Plans are in the works have the world's fastest computer built in Colorado and use it to calculate global climate models down to the square mile, officials say

The $75 million computer would be owned by the National Center for Atmospheric Research and other partners.

"NCAR is laying the groundwork to create a computational equivalent of the Hubble telescope," according to an NCAR staff note obtained by the Rocky Mountain News. "Such a center would lead to greatly expanded scientific computing capability."

The supercomputer would be able to run at 1 petaflop, or 1,000 trillion computations per second. That would be three times faster than the current fastest supercomputer at the Livermore National Laboratory in California. That unit tests nuclear weapon technology.

Petaflop technology doesn't exist, though a handful of companies hope to have it in a couple of years.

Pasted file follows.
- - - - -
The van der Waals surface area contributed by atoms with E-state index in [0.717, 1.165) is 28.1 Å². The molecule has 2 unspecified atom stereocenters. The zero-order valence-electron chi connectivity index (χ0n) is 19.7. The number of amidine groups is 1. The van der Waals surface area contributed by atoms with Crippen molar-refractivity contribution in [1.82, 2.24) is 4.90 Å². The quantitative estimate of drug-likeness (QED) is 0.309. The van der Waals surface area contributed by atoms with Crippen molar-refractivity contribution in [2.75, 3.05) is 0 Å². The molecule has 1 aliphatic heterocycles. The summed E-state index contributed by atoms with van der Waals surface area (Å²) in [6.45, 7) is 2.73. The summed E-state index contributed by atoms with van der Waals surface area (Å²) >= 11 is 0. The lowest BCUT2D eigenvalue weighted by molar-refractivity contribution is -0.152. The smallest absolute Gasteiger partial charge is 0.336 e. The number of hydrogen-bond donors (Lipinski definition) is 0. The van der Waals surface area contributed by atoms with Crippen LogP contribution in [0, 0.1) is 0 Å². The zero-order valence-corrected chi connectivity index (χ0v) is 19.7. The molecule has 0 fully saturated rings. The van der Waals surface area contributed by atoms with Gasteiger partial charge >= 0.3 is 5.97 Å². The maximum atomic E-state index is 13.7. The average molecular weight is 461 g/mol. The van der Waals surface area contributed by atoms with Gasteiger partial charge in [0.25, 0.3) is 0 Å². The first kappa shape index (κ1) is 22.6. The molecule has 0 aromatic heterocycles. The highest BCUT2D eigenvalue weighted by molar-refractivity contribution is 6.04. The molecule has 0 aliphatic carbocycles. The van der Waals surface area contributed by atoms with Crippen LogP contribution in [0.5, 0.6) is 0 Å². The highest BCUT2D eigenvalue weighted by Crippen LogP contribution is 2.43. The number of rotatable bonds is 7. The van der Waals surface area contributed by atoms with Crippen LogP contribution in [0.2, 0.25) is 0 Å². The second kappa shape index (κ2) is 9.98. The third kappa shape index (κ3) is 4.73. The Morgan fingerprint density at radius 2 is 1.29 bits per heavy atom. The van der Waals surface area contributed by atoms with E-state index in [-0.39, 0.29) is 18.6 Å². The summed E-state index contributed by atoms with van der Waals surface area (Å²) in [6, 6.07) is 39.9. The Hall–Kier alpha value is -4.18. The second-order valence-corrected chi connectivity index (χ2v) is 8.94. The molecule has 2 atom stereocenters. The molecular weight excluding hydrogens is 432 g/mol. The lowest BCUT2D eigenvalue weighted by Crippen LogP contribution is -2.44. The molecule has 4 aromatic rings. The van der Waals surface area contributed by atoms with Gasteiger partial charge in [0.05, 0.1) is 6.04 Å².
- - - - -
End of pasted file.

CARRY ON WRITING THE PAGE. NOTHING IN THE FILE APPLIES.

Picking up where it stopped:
The Colorado School of Mines is Golden is lobbying for the project along with the University of Colorado in Boulder and Colorado State University in Fort Collins.

"We have some great potential sites closer to the Denver metro area than CSU, maybe even CU," said John Trefny, the president at Mines. "A facility like this would have scientists from all over the world, and it's going to need proximity to hotels and an airport.

"But the most attractive common ground with NCAR is that the School of Mines is all about science and engineering, and two of our focus areas are energy and environment."

Mines recently submitted its proposal to Boulder-based NCAR and Trefny said a final decision may come this summer. NCAR officials declined to comment.